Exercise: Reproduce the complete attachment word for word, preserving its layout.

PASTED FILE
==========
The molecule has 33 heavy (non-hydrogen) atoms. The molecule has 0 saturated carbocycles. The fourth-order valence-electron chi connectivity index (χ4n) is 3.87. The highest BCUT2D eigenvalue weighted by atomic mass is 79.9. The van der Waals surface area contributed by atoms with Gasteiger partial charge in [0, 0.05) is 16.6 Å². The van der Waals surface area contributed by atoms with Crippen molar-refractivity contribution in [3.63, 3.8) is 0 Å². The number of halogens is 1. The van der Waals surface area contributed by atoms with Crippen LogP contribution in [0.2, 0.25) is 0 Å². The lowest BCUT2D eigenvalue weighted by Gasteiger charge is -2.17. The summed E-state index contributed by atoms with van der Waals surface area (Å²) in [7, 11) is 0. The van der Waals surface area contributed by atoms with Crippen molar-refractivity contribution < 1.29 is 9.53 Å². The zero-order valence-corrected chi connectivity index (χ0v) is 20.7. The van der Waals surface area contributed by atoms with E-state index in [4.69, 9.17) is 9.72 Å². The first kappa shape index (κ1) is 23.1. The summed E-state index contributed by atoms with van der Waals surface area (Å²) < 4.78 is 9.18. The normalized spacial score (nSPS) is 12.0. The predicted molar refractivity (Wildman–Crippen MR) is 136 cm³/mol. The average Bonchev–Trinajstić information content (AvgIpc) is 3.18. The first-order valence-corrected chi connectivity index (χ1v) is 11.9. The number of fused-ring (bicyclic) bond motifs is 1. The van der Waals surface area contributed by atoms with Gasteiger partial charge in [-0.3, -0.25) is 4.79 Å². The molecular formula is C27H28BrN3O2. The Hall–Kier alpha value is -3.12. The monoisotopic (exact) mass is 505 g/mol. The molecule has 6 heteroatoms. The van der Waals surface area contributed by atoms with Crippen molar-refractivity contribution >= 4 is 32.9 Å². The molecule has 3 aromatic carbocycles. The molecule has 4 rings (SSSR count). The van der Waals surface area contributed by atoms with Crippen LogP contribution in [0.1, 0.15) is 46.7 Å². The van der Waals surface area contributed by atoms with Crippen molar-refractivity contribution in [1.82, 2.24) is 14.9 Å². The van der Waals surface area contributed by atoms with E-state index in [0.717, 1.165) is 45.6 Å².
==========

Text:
The molecule has 33 heavy (non-hydrogen) atoms. The molecule has 0 saturated carbocycles. The fourth-order valence-electron chi connectivity index (χ4n) is 3.87. The highest BCUT2D eigenvalue weighted by atomic mass is 79.9. The van der Waals surface area contributed by atoms with Gasteiger partial charge in [0, 0.05) is 16.6 Å². The van der Waals surface area contributed by atoms with Crippen molar-refractivity contribution in [3.63, 3.8) is 0 Å². The number of halogens is 1. The van der Waals surface area contributed by atoms with Crippen LogP contribution in [0.2, 0.25) is 0 Å². The lowest BCUT2D eigenvalue weighted by Gasteiger charge is -2.17. The summed E-state index contributed by atoms with van der Waals surface area (Å²) in [7, 11) is 0. The van der Waals surface area contributed by atoms with Crippen molar-refractivity contribution < 1.29 is 9.53 Å². The zero-order valence-corrected chi connectivity index (χ0v) is 20.7. The van der Waals surface area contributed by atoms with E-state index in [4.69, 9.17) is 9.72 Å². The first kappa shape index (κ1) is 23.1. The summed E-state index contributed by atoms with van der Waals surface area (Å²) < 4.78 is 9.18. The normalized spacial score (nSPS) is 12.0. The predicted molar refractivity (Wildman–Crippen MR) is 136 cm³/mol. The average Bonchev–Trinajstić information content (AvgIpc) is 3.18. The first-order valence-corrected chi connectivity index (χ1v) is 11.9. The number of fused-ring (bicyclic) bond motifs is 1. The van der Waals surface area contributed by atoms with Gasteiger partial charge in [-0.3, -0.25) is 4.79 Å². The molecular formula is C27H28BrN3O2. The Hall–Kier alpha value is -3.12. The monoisotopic (exact) mass is 505 g/mol. The molecule has 6 heteroatoms. The van der Waals surface area contributed by atoms with Crippen molar-refractivity contribution >= 4 is 32.9 Å². The molecule has 3 aromatic carbocycles. The molecule has 4 rings (SSSR count). The van der Waals surface area contributed by atoms with Crippen LogP contribution in [0.1, 0.15) is 46.7 Å². The van der Waals surface area contributed by atoms with Crippen molar-refractivity contribution in [1.82, 2.24) is 14.9 Å². The van der Waals surface area contributed by atoms with E-state index in [0.717, 1.165) is 45.6 Å².